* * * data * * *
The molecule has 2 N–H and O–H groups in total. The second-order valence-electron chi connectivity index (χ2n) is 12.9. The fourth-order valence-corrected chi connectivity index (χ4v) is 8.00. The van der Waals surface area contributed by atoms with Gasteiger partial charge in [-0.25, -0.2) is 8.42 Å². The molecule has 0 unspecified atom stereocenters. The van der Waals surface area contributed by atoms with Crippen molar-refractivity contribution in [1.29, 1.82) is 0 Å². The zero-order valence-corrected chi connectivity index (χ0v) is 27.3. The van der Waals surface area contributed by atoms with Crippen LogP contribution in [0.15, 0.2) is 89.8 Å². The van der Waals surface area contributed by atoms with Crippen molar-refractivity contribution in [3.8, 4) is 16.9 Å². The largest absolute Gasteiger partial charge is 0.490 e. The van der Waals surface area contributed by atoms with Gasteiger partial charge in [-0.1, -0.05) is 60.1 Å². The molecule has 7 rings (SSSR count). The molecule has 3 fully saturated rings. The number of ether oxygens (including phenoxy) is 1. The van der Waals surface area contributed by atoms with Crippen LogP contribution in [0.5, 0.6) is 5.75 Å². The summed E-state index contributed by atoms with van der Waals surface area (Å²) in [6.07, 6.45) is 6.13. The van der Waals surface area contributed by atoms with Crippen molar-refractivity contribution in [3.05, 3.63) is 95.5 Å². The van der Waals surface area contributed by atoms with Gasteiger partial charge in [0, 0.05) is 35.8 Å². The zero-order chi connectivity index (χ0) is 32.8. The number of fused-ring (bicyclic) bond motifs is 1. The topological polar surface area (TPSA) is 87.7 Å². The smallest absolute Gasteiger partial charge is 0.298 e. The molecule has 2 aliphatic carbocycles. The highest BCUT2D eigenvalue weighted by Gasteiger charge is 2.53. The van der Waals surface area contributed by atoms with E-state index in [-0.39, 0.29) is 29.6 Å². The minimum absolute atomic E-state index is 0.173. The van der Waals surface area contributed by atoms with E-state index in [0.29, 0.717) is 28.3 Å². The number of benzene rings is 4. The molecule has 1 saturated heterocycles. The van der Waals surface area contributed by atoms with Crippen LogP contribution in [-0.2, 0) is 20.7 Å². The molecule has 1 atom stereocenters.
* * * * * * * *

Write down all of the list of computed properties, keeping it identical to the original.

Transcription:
The molecule has 2 N–H and O–H groups in total. The second-order valence-electron chi connectivity index (χ2n) is 12.9. The fourth-order valence-corrected chi connectivity index (χ4v) is 8.00. The van der Waals surface area contributed by atoms with Gasteiger partial charge in [-0.25, -0.2) is 8.42 Å². The molecule has 0 unspecified atom stereocenters. The van der Waals surface area contributed by atoms with Crippen molar-refractivity contribution in [1.29, 1.82) is 0 Å². The zero-order valence-corrected chi connectivity index (χ0v) is 27.3. The van der Waals surface area contributed by atoms with Crippen LogP contribution in [0.15, 0.2) is 89.8 Å². The van der Waals surface area contributed by atoms with Crippen molar-refractivity contribution in [3.8, 4) is 16.9 Å². The largest absolute Gasteiger partial charge is 0.490 e. The van der Waals surface area contributed by atoms with Gasteiger partial charge in [-0.1, -0.05) is 60.1 Å². The molecule has 7 rings (SSSR count). The molecule has 3 fully saturated rings. The number of ether oxygens (including phenoxy) is 1. The van der Waals surface area contributed by atoms with Crippen LogP contribution in [0.5, 0.6) is 5.75 Å². The summed E-state index contributed by atoms with van der Waals surface area (Å²) in [6.07, 6.45) is 6.13. The van der Waals surface area contributed by atoms with Crippen molar-refractivity contribution in [3.05, 3.63) is 95.5 Å². The van der Waals surface area contributed by atoms with Gasteiger partial charge in [0, 0.05) is 35.8 Å². The zero-order chi connectivity index (χ0) is 32.8. The number of fused-ring (bicyclic) bond motifs is 1. The topological polar surface area (TPSA) is 87.7 Å². The smallest absolute Gasteiger partial charge is 0.298 e. The molecule has 2 aliphatic carbocycles. The highest BCUT2D eigenvalue weighted by Gasteiger charge is 2.53. The van der Waals surface area contributed by atoms with E-state index in [-0.39, 0.29) is 29.6 Å². The minimum absolute atomic E-state index is 0.173. The van der Waals surface area contributed by atoms with E-state index in [0.29, 0.717) is 28.3 Å². The number of benzene rings is 4. The molecule has 1 saturated heterocycles. The van der Waals surface area contributed by atoms with Crippen LogP contribution in [-0.2, 0) is 20.7 Å². The molecule has 1 atom stereocenters.